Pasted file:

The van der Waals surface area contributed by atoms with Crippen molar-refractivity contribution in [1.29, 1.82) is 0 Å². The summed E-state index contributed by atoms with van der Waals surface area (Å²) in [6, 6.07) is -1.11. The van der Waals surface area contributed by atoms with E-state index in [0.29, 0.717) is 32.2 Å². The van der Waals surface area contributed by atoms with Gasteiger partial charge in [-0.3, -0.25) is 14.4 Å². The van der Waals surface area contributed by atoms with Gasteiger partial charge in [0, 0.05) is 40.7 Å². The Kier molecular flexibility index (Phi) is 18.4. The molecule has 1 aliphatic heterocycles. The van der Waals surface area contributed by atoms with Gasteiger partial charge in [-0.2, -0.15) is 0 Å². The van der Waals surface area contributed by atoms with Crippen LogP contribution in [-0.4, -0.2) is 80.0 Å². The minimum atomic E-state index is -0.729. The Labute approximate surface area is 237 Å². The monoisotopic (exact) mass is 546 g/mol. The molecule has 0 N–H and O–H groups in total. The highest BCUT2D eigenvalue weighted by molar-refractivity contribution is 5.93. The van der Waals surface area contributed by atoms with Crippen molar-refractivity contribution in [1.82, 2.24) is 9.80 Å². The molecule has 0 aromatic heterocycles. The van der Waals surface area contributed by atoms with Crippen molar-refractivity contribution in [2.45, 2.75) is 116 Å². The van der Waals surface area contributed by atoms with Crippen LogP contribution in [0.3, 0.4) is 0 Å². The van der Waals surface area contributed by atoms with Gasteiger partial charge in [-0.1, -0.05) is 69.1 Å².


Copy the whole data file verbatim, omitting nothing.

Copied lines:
The van der Waals surface area contributed by atoms with Crippen molar-refractivity contribution in [1.29, 1.82) is 0 Å². The summed E-state index contributed by atoms with van der Waals surface area (Å²) in [6, 6.07) is -1.11. The van der Waals surface area contributed by atoms with E-state index in [0.29, 0.717) is 32.2 Å². The van der Waals surface area contributed by atoms with Gasteiger partial charge in [-0.3, -0.25) is 14.4 Å². The van der Waals surface area contributed by atoms with Gasteiger partial charge in [0, 0.05) is 40.7 Å². The Kier molecular flexibility index (Phi) is 18.4. The molecule has 1 aliphatic heterocycles. The van der Waals surface area contributed by atoms with Gasteiger partial charge in [-0.2, -0.15) is 0 Å². The van der Waals surface area contributed by atoms with Crippen LogP contribution in [-0.4, -0.2) is 80.0 Å². The minimum atomic E-state index is -0.729. The Labute approximate surface area is 237 Å². The monoisotopic (exact) mass is 546 g/mol. The molecule has 0 N–H and O–H groups in total. The highest BCUT2D eigenvalue weighted by molar-refractivity contribution is 5.93. The van der Waals surface area contributed by atoms with Crippen molar-refractivity contribution in [1.82, 2.24) is 9.80 Å². The molecule has 0 aromatic heterocycles. The van der Waals surface area contributed by atoms with Crippen molar-refractivity contribution in [2.45, 2.75) is 116 Å². The van der Waals surface area contributed by atoms with Crippen LogP contribution in [0.3, 0.4) is 0 Å². The van der Waals surface area contributed by atoms with Gasteiger partial charge in [-0.1, -0.05) is 69.1 Å².